Showing posts with label Honda Motorcycles. Show all posts
Showing posts with label Honda Motorcycles. Show all posts

Honda VFR750R-RC30

Honda VFR750R-RC30 1980s Japanese sports bike

In many ways, Honda's VFR750R - better known as the RC30 - was the ultimate 'race replica'. Visually, at least, there was little to distinguish it from the RVF 750 racer, on which it was based. Technically, too, it was along the same lines - allowing for the fact that no roadster is ever really going to compare with its competitive sibling. The RC30's exhaust, for example, could not compete with the racer's super-light, free-flowing set-up. Not if it was going to make it through the MOT, at any rate!

Nor, of course, was the RC30's V4 engine going to be anything like on a par with the race version. That said, it still managed to output 112bhp - at 11,000rpm. Which gave a top speed of 153mph. More than enough for most wannabe GP stars! In like manner, the RC30's handling was not going to get close to that of the apex-slashing track tool on which it was modelled. Again, though, optimal tuning of its suspension enabled a passable emulation of the race god of your choice!

American rider Fred Merkel took two consecutive WSB titles on the RC30 race bike - in '88 and '89. Briton Carl Fogarty did the same in motorcycling's Formula One series. Endurance racing, too, was meat and drink to the RVF 750. So far as Honda were concerned, the RC30 was first and foremost a racer. There was little doubt, though, that the roadster benefited hugely from it. Certainly - with its low-slung front end, aluminium twin-spar frame and single-sided swingarm - the street bike looked seriously stunning. Honda's commitment to the project, then, had paid double dividends. On both road and track, the VFR750R-RC30 did the business - in every sense of the phrase!

Honda NR750

Honda NR750 1990s Japanese superbike

Few road-going superbikes are quite so race-bred as the Honda NR750. It was a direct descendant of Honda's NR500 GP bike. The NR roadster was released in '92. That was a decade or so on from when the four-stroke racer had been slugging it out with Suzuki and Yamaha 'strokers'. Well, trying to, at any rate. The plucky Honda was always disadvantaged against its free-revving two-stroke rivals. As a result, Honda's NR500 race bike was retired in '81.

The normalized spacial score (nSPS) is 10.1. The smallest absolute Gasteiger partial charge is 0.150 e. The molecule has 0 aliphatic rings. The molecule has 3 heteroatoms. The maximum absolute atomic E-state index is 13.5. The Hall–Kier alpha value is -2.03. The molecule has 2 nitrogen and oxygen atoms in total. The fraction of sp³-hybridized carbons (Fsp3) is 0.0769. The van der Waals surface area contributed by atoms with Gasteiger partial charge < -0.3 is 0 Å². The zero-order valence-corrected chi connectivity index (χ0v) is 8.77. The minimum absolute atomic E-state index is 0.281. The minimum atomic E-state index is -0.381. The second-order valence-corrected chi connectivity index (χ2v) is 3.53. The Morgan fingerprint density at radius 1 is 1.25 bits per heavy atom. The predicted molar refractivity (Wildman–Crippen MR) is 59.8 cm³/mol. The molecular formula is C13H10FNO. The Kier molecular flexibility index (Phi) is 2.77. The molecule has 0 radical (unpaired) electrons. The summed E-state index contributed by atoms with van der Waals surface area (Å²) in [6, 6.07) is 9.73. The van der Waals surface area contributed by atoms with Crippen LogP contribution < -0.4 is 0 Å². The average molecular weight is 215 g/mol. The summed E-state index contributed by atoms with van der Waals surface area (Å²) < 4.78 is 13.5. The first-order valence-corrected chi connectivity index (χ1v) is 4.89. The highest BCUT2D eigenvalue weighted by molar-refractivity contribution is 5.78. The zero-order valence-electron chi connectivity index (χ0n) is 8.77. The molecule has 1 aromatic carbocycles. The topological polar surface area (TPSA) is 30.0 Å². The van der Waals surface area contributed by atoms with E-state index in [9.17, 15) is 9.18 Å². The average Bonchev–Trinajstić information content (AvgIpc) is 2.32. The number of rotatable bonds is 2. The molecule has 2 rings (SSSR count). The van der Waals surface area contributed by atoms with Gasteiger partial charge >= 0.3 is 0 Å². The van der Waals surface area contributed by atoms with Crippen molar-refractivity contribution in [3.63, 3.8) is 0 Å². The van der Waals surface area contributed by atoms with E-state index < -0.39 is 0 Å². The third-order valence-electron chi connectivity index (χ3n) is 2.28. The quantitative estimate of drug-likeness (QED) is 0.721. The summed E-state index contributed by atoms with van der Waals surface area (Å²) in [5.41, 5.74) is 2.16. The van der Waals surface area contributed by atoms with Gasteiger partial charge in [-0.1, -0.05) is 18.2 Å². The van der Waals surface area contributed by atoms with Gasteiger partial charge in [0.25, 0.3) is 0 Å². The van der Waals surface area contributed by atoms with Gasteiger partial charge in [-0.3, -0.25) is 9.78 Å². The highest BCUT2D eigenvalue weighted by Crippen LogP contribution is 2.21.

The feature for which the NR is famous is its oval pistons. To be pedantic, they were not actually oval. They were lozenge-shaped. The 'ovoid' pistons, then, were the NR's most clear-cut connection with its racing ancestry. Ultimatey - whatever precise form they took - they worked. The NR delivered 125bhp - at 14,000 rpm. Top speed was 160mph. That was notwithstanding the NR's weight - a tubby 489lb. While the NR's performance was impressive - it was not earth-shattering. Honda had done its best to pull a V8 rabbit out of a V4 hat. Effectively, to double it up. With that in mind, the NR's V4 engine was fitted with eight fuel injectors and titanium conrods. Four camshafts depressed thirty-two lightweight valves. Sadly, though, the modifications did not equate to twice the speed!

The NR's styling was almost as adventurous as its engineering. Its screen was titanium-coated, for instance. That was backed up by a brilliant finish - in every sense of the word. The paintwork and polished aluminium frame were particularly lustrous. The bike's build quality was equally dazzling. In every department, then, the NR delivered. Above all, it oozed charisma - mainly on account of its unique engine configuration. Bikes like the NR tend not to clock up too many owners. And not just because of high price tags and running costs. Such a machine grants access to motorcycling's inner sanctum. Arguably - more than any other roadster - the Honda NR750 mixed visual and technical exoticism. Put simply - glamour was never an issue!

Honda CB77

Honda CB77 1960s Japanese classic motorcycle

The CB77 was a landmark bike for Honda. The firm started up in Hamamatsu, Japan. In a wooden shed! Just as Harley-Davidson had done, in Milwaukee, USA ... except theirs was made out of tin! Okay - so sheds is where similarities end between the two marques! Of course - like Harley-Davidson - what Soichiro Honda's company went on to achieve is the stuff of motorcycling legend. Not surprising, really. That small shed was home to the Honda Technical Research Institute. In its early days, that is!